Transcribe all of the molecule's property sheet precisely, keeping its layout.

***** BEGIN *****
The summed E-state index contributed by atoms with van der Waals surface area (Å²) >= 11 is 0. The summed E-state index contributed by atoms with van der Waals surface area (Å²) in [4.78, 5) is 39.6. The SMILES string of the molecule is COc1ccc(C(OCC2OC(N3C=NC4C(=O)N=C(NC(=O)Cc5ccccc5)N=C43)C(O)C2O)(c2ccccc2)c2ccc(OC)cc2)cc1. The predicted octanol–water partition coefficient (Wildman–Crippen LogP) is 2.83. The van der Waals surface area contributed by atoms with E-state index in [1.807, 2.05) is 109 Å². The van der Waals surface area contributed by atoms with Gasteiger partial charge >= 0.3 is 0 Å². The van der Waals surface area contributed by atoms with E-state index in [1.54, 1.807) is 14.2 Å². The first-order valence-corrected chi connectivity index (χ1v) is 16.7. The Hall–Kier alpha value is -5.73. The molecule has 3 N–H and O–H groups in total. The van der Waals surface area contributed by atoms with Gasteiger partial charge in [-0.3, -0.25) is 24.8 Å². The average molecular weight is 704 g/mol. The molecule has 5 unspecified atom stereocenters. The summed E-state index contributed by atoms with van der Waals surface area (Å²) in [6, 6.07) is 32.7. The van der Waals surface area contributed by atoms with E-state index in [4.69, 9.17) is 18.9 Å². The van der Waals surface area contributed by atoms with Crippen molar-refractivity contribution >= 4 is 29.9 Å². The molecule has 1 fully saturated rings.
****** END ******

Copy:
The summed E-state index contributed by atoms with van der Waals surface area (Å²) >= 11 is 0. The summed E-state index contributed by atoms with van der Waals surface area (Å²) in [4.78, 5) is 39.6. The SMILES string of the molecule is COc1ccc(C(OCC2OC(N3C=NC4C(=O)N=C(NC(=O)Cc5ccccc5)N=C43)C(O)C2O)(c2ccccc2)c2ccc(OC)cc2)cc1. The predicted octanol–water partition coefficient (Wildman–Crippen LogP) is 2.83. The van der Waals surface area contributed by atoms with E-state index in [1.807, 2.05) is 109 Å². The van der Waals surface area contributed by atoms with Gasteiger partial charge >= 0.3 is 0 Å². The van der Waals surface area contributed by atoms with E-state index in [1.54, 1.807) is 14.2 Å². The first-order valence-corrected chi connectivity index (χ1v) is 16.7. The Hall–Kier alpha value is -5.73. The molecule has 3 N–H and O–H groups in total. The van der Waals surface area contributed by atoms with Gasteiger partial charge in [-0.3, -0.25) is 24.8 Å². The average molecular weight is 704 g/mol. The molecule has 5 unspecified atom stereocenters. The summed E-state index contributed by atoms with van der Waals surface area (Å²) in [6, 6.07) is 32.7. The van der Waals surface area contributed by atoms with E-state index in [4.69, 9.17) is 18.9 Å². The van der Waals surface area contributed by atoms with Crippen molar-refractivity contribution >= 4 is 29.9 Å². The molecule has 1 fully saturated rings.